The Difference Between (Dead) Cats and Dogs in Film
There is a famous double standard in cinema, but it's not the one you're thinking of.
With all the talk of inequality in Hollywood today, it's worth mentioning another (not as serious, but still) double standard that has long gone unaddressed. I refer, of course, to the blatant cinematic asymmetry between the emotional reaction we have to the on-screen deaths of cats versus those we have for dogs. Because, as this video essay from Keyframe demonstrates, while the cinematic demise of every pooch is almost always a cause for tears, a way for directors to tug at the metaphorical heartstrings, the on-screen deaths of cats are usually played for laughs.
In Wes Anderson's The Grand Budapest Hotel, when the Persian cat doted on by Jeff Goldblum's character, Deputy Vilmos Kovacs, is callously and casually defenestrated by Jopling, the sinister henchman played by Willem Dafoe, Goldblum deadpans the moment (because, well, that's what he does), and the beat is played for ironic, Andersonian laughs, but laughs nonetheless, down to the framing of the feline's corpse, which is, of course, symmetrical, as per the director's aesthetic.
This moment is referred to by the website Cats On Film (and no, I did not make that website up) as a "Catrifice," a portmanteau defined (by them) as a "a cat which is harmed or even killed in the course of a narrative." It then goes on to list a number of examples, includingThe Fly (the 1958 version, so we are spared two catrifices by Mr. Goldblum in one post.)
"Cartrifice: a cat which is harmed or even killed in the course of a narrative."
They further remark that, "the image of the dead Persian is so distant and stylized that it’s hard to get too upset about it." (And one imagines that if any website would get upset about it, Cats on Film would probably be the one.) The New Yorker has even gone so far as to ask, with a straight-face, "Does Wes Anderson hate cats?" Now, engage in a little thought experiment: reverse the situation, and turn that cat into a dog; it wouldn't have been so funny, probably, would it? Probably not.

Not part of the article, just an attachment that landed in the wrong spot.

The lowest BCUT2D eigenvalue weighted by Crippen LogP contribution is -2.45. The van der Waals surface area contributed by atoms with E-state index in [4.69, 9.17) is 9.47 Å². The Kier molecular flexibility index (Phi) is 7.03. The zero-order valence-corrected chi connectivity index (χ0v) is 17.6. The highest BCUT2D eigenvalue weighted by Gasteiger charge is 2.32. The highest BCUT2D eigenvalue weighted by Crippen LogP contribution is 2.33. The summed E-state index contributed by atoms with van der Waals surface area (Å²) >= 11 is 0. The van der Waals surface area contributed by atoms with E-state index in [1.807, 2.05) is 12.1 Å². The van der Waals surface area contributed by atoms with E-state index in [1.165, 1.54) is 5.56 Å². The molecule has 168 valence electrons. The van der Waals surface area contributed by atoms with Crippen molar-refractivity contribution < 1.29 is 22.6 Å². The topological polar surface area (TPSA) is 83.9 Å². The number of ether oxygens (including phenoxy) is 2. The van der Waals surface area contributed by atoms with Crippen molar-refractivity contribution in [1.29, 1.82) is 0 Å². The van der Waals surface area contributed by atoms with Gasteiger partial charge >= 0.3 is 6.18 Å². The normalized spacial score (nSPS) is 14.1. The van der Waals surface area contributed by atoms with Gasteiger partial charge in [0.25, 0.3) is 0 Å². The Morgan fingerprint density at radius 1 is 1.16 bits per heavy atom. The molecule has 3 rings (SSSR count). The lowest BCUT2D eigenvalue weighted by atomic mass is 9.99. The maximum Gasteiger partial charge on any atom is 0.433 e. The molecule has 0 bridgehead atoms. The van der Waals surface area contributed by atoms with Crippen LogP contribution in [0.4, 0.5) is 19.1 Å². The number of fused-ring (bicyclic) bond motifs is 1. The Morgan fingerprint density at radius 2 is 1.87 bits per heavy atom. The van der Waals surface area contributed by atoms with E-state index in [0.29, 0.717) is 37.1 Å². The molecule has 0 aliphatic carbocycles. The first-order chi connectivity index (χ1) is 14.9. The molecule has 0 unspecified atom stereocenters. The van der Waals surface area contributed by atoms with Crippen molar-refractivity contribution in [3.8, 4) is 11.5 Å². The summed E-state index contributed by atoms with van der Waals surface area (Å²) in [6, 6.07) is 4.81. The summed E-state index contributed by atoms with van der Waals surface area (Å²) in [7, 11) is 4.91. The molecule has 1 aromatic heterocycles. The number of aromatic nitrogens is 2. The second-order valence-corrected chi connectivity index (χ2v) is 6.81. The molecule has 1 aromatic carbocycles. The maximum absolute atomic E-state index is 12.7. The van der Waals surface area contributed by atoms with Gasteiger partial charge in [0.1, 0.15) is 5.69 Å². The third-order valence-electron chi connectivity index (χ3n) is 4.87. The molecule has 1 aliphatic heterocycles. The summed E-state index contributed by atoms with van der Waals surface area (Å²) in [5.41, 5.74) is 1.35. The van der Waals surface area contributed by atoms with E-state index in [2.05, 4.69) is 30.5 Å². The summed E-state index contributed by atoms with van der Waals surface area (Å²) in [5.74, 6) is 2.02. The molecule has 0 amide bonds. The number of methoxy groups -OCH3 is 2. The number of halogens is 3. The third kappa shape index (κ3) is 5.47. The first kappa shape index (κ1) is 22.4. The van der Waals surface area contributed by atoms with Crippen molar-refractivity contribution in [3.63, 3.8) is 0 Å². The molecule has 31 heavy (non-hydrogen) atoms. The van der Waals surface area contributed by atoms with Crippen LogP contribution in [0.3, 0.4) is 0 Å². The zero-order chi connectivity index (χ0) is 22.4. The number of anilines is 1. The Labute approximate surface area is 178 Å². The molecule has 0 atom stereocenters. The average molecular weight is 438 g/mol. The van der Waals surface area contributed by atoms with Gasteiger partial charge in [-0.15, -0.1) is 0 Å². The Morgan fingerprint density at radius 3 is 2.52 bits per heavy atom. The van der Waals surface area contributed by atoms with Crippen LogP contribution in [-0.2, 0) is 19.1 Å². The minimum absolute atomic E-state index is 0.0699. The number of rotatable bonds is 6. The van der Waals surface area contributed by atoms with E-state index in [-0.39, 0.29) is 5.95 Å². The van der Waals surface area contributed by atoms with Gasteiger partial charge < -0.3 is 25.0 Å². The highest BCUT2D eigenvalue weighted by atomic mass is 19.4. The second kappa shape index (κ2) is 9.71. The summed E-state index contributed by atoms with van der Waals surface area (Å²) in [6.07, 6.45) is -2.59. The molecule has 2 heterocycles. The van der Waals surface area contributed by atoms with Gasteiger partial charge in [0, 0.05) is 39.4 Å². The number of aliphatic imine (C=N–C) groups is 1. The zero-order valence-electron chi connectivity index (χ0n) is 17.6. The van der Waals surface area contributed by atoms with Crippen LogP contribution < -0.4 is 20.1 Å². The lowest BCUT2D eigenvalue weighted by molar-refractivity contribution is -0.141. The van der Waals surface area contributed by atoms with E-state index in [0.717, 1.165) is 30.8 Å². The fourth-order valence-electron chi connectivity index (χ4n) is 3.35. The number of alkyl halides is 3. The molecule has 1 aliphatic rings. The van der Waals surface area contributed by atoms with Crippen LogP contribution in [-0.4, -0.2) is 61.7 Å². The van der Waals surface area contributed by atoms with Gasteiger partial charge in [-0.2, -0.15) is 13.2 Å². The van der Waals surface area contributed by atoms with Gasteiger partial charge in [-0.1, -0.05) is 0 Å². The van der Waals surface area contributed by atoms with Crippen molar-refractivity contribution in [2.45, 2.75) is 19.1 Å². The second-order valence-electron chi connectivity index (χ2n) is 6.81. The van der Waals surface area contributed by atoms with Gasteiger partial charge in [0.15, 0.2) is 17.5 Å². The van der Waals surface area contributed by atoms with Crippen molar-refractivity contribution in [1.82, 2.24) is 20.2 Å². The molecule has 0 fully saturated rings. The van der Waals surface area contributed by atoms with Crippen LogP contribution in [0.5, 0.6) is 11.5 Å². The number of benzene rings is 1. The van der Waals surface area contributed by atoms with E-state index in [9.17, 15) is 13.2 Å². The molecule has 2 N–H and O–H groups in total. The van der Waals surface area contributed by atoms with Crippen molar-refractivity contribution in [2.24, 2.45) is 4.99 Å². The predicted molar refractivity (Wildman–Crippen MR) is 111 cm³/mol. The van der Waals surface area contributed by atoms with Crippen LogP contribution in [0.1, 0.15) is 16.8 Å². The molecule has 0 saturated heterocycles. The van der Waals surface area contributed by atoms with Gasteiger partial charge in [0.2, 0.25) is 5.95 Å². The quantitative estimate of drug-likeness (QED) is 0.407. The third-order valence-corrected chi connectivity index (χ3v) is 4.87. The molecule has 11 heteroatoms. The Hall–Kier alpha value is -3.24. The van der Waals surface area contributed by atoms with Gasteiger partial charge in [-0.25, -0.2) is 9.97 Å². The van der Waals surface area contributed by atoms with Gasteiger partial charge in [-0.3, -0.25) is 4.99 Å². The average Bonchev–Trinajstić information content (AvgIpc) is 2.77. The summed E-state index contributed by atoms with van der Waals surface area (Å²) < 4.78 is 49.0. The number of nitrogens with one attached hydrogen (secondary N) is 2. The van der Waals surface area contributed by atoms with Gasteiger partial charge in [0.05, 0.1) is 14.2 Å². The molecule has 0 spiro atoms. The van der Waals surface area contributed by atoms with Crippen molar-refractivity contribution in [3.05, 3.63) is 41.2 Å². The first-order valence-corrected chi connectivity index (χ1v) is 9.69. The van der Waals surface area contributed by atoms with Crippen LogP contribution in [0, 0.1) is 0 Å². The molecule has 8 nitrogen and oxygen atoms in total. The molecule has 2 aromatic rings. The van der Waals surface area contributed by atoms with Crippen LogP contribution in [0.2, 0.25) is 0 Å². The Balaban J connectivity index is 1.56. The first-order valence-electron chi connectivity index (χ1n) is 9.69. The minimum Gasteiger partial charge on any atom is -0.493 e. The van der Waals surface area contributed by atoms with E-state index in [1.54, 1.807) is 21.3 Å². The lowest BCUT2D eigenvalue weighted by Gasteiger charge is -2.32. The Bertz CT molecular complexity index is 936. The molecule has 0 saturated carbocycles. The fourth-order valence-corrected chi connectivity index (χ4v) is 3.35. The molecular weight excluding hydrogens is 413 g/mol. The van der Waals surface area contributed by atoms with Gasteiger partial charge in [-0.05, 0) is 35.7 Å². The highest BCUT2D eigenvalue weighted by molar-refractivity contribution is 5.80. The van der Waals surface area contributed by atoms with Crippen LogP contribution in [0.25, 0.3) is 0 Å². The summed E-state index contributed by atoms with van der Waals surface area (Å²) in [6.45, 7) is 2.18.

For further evidence of the low-esteem with which cats are (cinematically) held, one need look no further than this list of the Top 10 saddest animal deaths in movies, from Watch Mojo.
Besides an owl, a spider, an ant (!) and a piglet, the list contains five dogs, dogs whose deaths are heart-wrenching, certified tear-jerkers, including the titular Old Yeller; Hooch (from the Tom Hanks' opus,Turner & Hooch), as well as more recently deceased movie mutts, like Will Smith's in I Am Legend, or Marley from Marley and Me. The only cat on the list isn't even a cat, but a lion, and not even a real lion, but Mufasa, the regicide and father of Simba fromThe Lion King. And, I think it's safe to opine that Mufasa doesn't count, because cats don't talk, especially not with the sonorous timbre of Mr. James Earl Jones, and, as far as I know, they do not live under any sort of monarchy. Furthermore, despite what The New Yorker would have you believe, cats are not cartoons.
The fact is, in the movies, dogs almost never "die funny." As Keyframe notes, "The formula for a 'dead dog joke' is much more complex. For a dog to die a humorous death, we cannot see the actual death take place." A rare example is cited, from National Lampoon's Vacation, where a dog meets its maker while tied to a car bumper (which, yikes).
We see Chevy Chase tie the dog to the bumper and then we cut to the family driving down the road a few minutes later. It’s only when the police officer pulls them over that we make the connection that the dog was never untied from the bumper. And the comedic payoff doesn’t come from the death of the animal, but the contrasting reactions of the officer and Chevy Chase.
That's the key to that scene, but the reasons for the fundamental disparity in emotional response to the fates of the two species are way too complex to get into here, if there are even reasons reasonable people can agree on. Suffice it to say, it's a tad odd that when a movie cat kicks the can, people giggle, but if a pooch dies, it can put an audience into hysterics. Though, really, when you stop and, you know, think about it, it's not about cats or dogs. It's about people and the way we project ourselves onto everything around us.
And even more than that, it's about how cats and dogs (especially cats and dogs with the voices of Michael J. Fox and Don Ameche) can work together and go on incredible journeys, you guys—like the furry friends in Homeward Bound.
Sometimes, when I close my eyes, I can see the day when people will weep at the sneezes of a Calico just as much as they choke up at a Labradoodle with indigestion. (I can't really see that. That would be weird—if I could see that. And I wouldn't tell anyone either—if that was the case. It's not the sort of thing you want going around, really. But, I digress.) Because—incredible journeys, you guys.